A Kentucky pastor who was one of just seven churches in the state to have in-person Easter services last week has declared he will not comply with a mandatory 14 day quarantine that has been foisted upon him as a result of his decision, along with several other congregants who attended the service at Marysville Baptist Church.
The church was greeted on Sunday morning not only with nails strewn all across the parking lot (surely a criminal act of vandalism if not persecution) but also several police officers who recorded the licence plates of all the vehicles of the attendees. While Some members covered up their plates with signs like these
It did not deter the officers, who simply captured their VIN numbers. Along with recording all their plates, they gave the vehicle occupants formal notices ordering them to a mandatory 14-day quarantine after they left the service, due to violating the state’s emergency order not to mass gather.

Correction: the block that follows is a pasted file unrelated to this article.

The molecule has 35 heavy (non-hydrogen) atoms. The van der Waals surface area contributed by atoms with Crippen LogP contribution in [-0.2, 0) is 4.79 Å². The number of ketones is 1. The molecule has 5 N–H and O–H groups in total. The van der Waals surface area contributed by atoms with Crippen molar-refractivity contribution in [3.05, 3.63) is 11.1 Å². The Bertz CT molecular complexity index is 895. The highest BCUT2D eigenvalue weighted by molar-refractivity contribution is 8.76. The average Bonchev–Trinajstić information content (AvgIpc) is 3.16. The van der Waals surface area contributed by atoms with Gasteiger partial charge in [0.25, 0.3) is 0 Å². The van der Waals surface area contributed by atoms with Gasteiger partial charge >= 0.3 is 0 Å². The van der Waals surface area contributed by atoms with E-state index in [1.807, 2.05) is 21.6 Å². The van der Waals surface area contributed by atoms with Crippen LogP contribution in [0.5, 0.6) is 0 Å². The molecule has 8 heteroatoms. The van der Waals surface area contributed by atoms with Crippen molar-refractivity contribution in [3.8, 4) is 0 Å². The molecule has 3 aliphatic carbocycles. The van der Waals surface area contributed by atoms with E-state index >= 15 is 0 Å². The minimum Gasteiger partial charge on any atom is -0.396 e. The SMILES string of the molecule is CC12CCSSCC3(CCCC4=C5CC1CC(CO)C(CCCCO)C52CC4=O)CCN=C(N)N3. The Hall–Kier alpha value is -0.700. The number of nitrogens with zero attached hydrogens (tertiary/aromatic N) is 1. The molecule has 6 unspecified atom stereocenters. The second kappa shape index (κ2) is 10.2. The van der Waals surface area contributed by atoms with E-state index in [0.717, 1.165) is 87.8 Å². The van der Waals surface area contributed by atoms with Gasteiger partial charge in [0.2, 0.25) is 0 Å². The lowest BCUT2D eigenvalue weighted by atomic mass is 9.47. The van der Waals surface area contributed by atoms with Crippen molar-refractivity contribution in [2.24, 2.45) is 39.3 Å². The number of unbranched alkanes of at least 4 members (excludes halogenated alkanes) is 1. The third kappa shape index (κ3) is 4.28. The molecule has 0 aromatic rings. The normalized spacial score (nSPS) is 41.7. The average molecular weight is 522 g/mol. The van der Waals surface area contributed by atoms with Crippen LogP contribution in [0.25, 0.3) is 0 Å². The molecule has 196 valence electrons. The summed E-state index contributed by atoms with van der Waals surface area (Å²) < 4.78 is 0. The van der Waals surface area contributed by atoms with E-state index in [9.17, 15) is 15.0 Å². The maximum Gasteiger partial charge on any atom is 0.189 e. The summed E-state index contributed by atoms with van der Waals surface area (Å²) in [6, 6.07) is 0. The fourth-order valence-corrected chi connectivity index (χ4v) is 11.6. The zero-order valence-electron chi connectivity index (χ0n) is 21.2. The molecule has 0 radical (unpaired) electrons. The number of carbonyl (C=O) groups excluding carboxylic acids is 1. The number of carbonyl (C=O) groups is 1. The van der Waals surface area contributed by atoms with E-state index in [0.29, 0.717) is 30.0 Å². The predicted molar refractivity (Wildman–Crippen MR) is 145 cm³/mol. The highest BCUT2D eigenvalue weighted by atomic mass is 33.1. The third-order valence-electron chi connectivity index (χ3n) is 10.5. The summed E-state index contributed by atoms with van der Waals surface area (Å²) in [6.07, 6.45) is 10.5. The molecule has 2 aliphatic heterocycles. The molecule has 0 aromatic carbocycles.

Beshear had previously threatened that anyone attending a gathering would face a misdemeanour charge. The notice given to the congregants reads:
One of the most salient portions is the line informing “further enforcement measures” will be levied against those who fail to comply with the mandatory quarantine.
At the time of this article being written, the Pastor of the Church, Jack Roberts, and several congregants have indicated that they will not comply with the mandatory order to quarantine. Roberts stated that if the Health Department gives him an order to quarantine, he will ignore it while his lawyer handles it.
For all intents and purposes, the church is planning to have service again this coming week which directly put them in violation of the orders. The posted notice indicated that any violation of the order results in a class A misdemeanor charge. In Kentucky, A Class A misdemeanor is punishable by 90 days to 12 months in jail and a fine of up to $500.
As far as how specifically the police will begin enforcing the mandatory quarantine, we may get some indications from an earlier incident. Last month in Kentucky a patient who was confirmed to have coronavirus but initially refused to quarantine had deputies surround his home, parked their squad cars outside of his house, and gave him 24 hours surveillance for two weeks.
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